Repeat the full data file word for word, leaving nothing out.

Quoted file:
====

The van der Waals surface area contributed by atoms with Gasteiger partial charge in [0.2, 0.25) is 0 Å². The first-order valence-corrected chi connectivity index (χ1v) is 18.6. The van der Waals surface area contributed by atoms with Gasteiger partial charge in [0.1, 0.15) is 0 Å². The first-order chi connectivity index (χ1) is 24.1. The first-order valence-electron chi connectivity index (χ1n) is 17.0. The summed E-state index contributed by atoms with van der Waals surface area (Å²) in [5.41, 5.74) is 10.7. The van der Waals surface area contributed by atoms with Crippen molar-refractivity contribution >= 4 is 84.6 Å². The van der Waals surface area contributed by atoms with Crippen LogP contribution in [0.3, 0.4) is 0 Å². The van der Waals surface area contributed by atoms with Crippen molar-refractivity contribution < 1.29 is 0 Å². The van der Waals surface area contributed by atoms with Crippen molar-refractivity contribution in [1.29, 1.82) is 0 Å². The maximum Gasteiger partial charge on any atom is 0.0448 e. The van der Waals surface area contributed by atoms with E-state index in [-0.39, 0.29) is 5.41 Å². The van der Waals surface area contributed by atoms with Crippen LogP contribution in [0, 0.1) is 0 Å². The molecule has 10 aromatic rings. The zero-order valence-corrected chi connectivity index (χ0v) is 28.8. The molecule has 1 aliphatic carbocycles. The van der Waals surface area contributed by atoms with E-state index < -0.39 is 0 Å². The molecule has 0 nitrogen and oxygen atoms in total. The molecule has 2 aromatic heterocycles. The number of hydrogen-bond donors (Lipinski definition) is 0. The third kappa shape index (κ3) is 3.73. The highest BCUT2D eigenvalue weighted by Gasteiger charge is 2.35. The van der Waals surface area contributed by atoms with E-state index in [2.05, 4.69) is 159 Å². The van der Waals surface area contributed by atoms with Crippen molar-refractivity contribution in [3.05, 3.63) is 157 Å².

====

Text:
The van der Waals surface area contributed by atoms with Gasteiger partial charge in [0.2, 0.25) is 0 Å². The first-order valence-corrected chi connectivity index (χ1v) is 18.6. The van der Waals surface area contributed by atoms with Gasteiger partial charge in [0.1, 0.15) is 0 Å². The first-order chi connectivity index (χ1) is 24.1. The first-order valence-electron chi connectivity index (χ1n) is 17.0. The summed E-state index contributed by atoms with van der Waals surface area (Å²) in [5.41, 5.74) is 10.7. The van der Waals surface area contributed by atoms with Crippen molar-refractivity contribution >= 4 is 84.6 Å². The van der Waals surface area contributed by atoms with Crippen LogP contribution in [0.3, 0.4) is 0 Å². The van der Waals surface area contributed by atoms with Crippen molar-refractivity contribution < 1.29 is 0 Å². The van der Waals surface area contributed by atoms with Crippen molar-refractivity contribution in [1.29, 1.82) is 0 Å². The maximum Gasteiger partial charge on any atom is 0.0448 e. The van der Waals surface area contributed by atoms with E-state index in [-0.39, 0.29) is 5.41 Å². The van der Waals surface area contributed by atoms with Crippen LogP contribution in [0, 0.1) is 0 Å². The molecule has 10 aromatic rings. The zero-order valence-corrected chi connectivity index (χ0v) is 28.8. The molecule has 1 aliphatic carbocycles. The van der Waals surface area contributed by atoms with E-state index < -0.39 is 0 Å². The molecule has 0 nitrogen and oxygen atoms in total. The molecule has 2 aromatic heterocycles. The number of hydrogen-bond donors (Lipinski definition) is 0. The third kappa shape index (κ3) is 3.73. The highest BCUT2D eigenvalue weighted by Gasteiger charge is 2.35. The van der Waals surface area contributed by atoms with E-state index in [2.05, 4.69) is 159 Å². The van der Waals surface area contributed by atoms with Crippen molar-refractivity contribution in [3.05, 3.63) is 157 Å².